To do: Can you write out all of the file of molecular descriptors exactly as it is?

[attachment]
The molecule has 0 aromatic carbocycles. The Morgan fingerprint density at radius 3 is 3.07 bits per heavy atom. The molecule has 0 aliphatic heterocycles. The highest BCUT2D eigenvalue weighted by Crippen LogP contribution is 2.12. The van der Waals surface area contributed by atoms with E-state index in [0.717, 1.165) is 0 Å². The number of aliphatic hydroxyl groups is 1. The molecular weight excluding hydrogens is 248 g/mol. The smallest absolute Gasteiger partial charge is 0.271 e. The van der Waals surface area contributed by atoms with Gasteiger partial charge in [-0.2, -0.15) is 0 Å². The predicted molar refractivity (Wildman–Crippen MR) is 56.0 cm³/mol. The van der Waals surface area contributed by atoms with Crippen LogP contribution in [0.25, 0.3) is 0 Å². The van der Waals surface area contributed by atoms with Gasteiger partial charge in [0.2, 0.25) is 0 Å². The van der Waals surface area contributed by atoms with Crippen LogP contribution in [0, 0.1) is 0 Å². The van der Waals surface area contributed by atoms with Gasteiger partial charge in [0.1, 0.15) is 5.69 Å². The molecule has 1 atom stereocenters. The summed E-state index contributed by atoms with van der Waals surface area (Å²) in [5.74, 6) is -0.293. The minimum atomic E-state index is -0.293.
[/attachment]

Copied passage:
The molecule has 0 aromatic carbocycles. The Morgan fingerprint density at radius 3 is 3.07 bits per heavy atom. The molecule has 0 aliphatic heterocycles. The highest BCUT2D eigenvalue weighted by Crippen LogP contribution is 2.12. The van der Waals surface area contributed by atoms with E-state index in [0.717, 1.165) is 0 Å². The number of aliphatic hydroxyl groups is 1. The molecular weight excluding hydrogens is 248 g/mol. The smallest absolute Gasteiger partial charge is 0.271 e. The van der Waals surface area contributed by atoms with Gasteiger partial charge in [-0.2, -0.15) is 0 Å². The predicted molar refractivity (Wildman–Crippen MR) is 56.0 cm³/mol. The van der Waals surface area contributed by atoms with Crippen LogP contribution in [0.25, 0.3) is 0 Å². The van der Waals surface area contributed by atoms with Gasteiger partial charge in [0.2, 0.25) is 0 Å². The van der Waals surface area contributed by atoms with Crippen LogP contribution in [0, 0.1) is 0 Å². The van der Waals surface area contributed by atoms with Gasteiger partial charge in [0.1, 0.15) is 5.69 Å². The molecule has 1 atom stereocenters. The summed E-state index contributed by atoms with van der Waals surface area (Å²) in [5.74, 6) is -0.293. The minimum atomic E-state index is -0.293.